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Spokane, Washington  Est. May 19, 1883
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Spin Control

Will Democrats give Ozzie a pass in 2010?

Spokane County Sheriff Ozzie Knezovich is running for re-election next year, so it's no surprise he was addressing a political group's luncheon Monday afternoon.

Considering Knezovich is a Republican, some might be surprised the luncheon was sponsored by the Democrat Professional and Business Group.

Even more surprising is that several Democrats were questioning whether the sheriff's office should even be a partisan job.

There's no attempt that anyone knew of  to make it a nonpartisan position, and with a budget fiasco in the offing, it's unlikely the Legislature would even look at such a proposal if it were written. But the real impact of such a comment is much more significant for Knezovich.

It means the Democrats have no one credible to run for sheriff at this point. There are many races on next year's ballots, and, as several said, they'll have to prioritize their recruiting efforts. The sheriff's job is likely to remain a very low priority, based on Knezovich's answers to the group.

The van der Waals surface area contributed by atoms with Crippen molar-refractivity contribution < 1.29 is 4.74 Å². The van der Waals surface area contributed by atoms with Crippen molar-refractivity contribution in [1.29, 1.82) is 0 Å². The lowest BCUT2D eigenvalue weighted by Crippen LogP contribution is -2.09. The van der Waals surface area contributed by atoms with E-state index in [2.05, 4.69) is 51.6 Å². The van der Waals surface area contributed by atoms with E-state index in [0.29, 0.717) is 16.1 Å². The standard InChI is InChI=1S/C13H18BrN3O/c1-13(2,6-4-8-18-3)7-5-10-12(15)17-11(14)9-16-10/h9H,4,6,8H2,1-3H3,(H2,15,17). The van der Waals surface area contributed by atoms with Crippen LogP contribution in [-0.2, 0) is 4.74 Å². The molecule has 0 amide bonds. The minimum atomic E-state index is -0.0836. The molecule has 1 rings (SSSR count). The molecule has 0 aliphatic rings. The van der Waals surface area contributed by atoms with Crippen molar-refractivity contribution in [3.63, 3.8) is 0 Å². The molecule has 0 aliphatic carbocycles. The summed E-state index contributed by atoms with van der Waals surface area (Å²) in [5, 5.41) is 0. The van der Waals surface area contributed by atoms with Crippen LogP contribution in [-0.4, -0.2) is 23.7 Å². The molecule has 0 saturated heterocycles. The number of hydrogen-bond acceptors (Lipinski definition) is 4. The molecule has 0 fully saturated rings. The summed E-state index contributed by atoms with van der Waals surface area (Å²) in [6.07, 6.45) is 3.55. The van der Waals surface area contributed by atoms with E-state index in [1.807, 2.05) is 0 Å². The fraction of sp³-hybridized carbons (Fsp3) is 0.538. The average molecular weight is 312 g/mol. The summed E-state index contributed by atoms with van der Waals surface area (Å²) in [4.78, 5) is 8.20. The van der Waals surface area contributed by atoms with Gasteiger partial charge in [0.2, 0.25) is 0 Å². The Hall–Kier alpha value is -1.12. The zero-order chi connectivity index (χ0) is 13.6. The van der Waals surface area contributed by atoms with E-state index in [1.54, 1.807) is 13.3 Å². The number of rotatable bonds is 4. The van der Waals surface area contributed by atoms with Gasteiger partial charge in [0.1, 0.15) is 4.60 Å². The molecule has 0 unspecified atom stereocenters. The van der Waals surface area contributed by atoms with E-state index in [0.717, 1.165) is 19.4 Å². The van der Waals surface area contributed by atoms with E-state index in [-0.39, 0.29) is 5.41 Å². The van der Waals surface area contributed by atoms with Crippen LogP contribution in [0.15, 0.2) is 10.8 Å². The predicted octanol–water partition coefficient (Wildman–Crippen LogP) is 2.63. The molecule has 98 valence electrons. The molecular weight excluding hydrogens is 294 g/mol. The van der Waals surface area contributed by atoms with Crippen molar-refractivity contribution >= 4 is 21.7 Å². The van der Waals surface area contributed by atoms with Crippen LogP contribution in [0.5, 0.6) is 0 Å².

And remember: Democrats had trouble fielding a credible candidate for sheriff four years ago. Once Knezovich beat appointed incumbent Cal Walker, a fellow Republican, in the primary, he was pretty much home free.

As he does at most public events, Knezovich talked about fighting the root causes of crime -- poverty, lack of education, family violence and drugs -- as much as he talked about fighting crime. He explained the budget problems with building more jails, and the strategies of keeping some offenders out of them. He steered carefully around a couiple of pointed questions about the "war on drugs," insisting that only politicians, not law enforcement people use that term. But he wouldn't back legalization of drugs, saying he can't remember a violent activity he's investigated that didn't have some connection to drugs or alcohol.

Afterwards, Knezovich insisted there wasn't anything unusual about a Republican sheriff talking to a Democratic organization. "I'm the sheriff for everyone," he said.

About 70 percent of the questions he gets from any political group are the same. Of the rest, Republicans usually press him a little harder on taxes and budgets, Democrats usually ask more about programs.

The Spokesman-Review's political team keeps a critical eye on local, state and national politics.